Breathing Lessons: Tea Leaves Cardigan for Esther | FreshlyPlanted

Breathing Lessons: Tea Leaves Cardigan for Esther


It's been ages since my last knitting project. There have been a knitted dishtowel or two, but it's been over a year since I picked up my last pattern. One of the reasons for this lull was this cardigan. I bought the pattern, and I was so excited to start it- but I kept forgetting to buy the yarn. Then I realized I needed different size needles as well. So whatever new pattern I came across, I would remember:

Wait. There's that Tea Leaves pattern that I spent money on. I should be knitting that!

Then I realized that the pattern was for 0-24 months, and that- since Esther just turned 21 months- my time was limited. So I wrote out a list of what I needed to buy (fancy that!), printed off the directions, and picked up my supplies at my favorite knitting shop in Indianapolis. The main purchase being, of course, the yarn: 

Tea Leaves Cardigan for Esther
Madeline Tosh, Sportweight, "Shire"

Tea Leaves Cardigan for Esther

With all my supplies in hand, I finally cast on. And realized immediately that knitting is not optional. It's just not. Because when two kids start irking each other & I need to jump in? There's no better way for us all to calm down then, "We'll talk about this after I finish a few rows of knitting." Or when the contractors delay again, and I begin to feel for the fiftieth time like we'll never use our basement again? I can sit down, focus on the next stitch, and find my first breath. If I can find that first breath, it usually gets easier to find the breaths that come next. And the same for knitting, too. If we can knit that next stitch then the stitch after that, linking them magically together, something else entirely can be created out of them.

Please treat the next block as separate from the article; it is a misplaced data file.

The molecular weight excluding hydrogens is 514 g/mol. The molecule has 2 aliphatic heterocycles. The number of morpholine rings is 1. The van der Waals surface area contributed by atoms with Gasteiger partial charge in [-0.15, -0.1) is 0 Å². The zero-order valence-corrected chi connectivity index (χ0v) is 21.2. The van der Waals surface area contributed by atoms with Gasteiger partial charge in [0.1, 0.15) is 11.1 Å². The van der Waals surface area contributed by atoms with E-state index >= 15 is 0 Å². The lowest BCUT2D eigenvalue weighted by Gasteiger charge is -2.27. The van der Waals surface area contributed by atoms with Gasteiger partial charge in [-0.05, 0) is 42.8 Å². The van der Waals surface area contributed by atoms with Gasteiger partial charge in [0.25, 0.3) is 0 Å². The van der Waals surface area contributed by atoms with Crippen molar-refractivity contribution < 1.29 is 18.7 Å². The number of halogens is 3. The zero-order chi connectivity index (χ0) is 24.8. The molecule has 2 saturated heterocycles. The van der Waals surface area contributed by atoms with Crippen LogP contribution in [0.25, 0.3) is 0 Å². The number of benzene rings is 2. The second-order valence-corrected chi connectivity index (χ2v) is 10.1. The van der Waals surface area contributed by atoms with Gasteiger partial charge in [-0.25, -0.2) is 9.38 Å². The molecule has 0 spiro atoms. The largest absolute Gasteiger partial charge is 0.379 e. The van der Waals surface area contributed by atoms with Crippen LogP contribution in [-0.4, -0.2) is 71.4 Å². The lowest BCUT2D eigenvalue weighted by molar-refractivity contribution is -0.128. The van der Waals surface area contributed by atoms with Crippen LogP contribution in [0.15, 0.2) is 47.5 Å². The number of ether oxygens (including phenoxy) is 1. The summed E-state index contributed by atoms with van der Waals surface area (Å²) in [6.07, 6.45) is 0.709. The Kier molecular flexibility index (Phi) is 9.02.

Tea Leaves Cardigan for Esther

The beginnings of Esther's Tea Leave Cardigan! There's still another sleeve & buttonholes to finish, but it's over halfway done. With lots of learning along the journey: how to attach a sleeve, how to bind off in purl, and other little lessons along the way. And many breathing lessons, too (smile).




Cassidy Sevier

Cassidy used to teach in the city, now she homeschools three active kids in the woods. She spends her days reading aloud, crafting, getting lost in nature, and refilling her teapot. Her best parenting advice: You should never give kids more water or glitter than you're willing to clean up! Read more about their learning adventures at Freshly Planted.com

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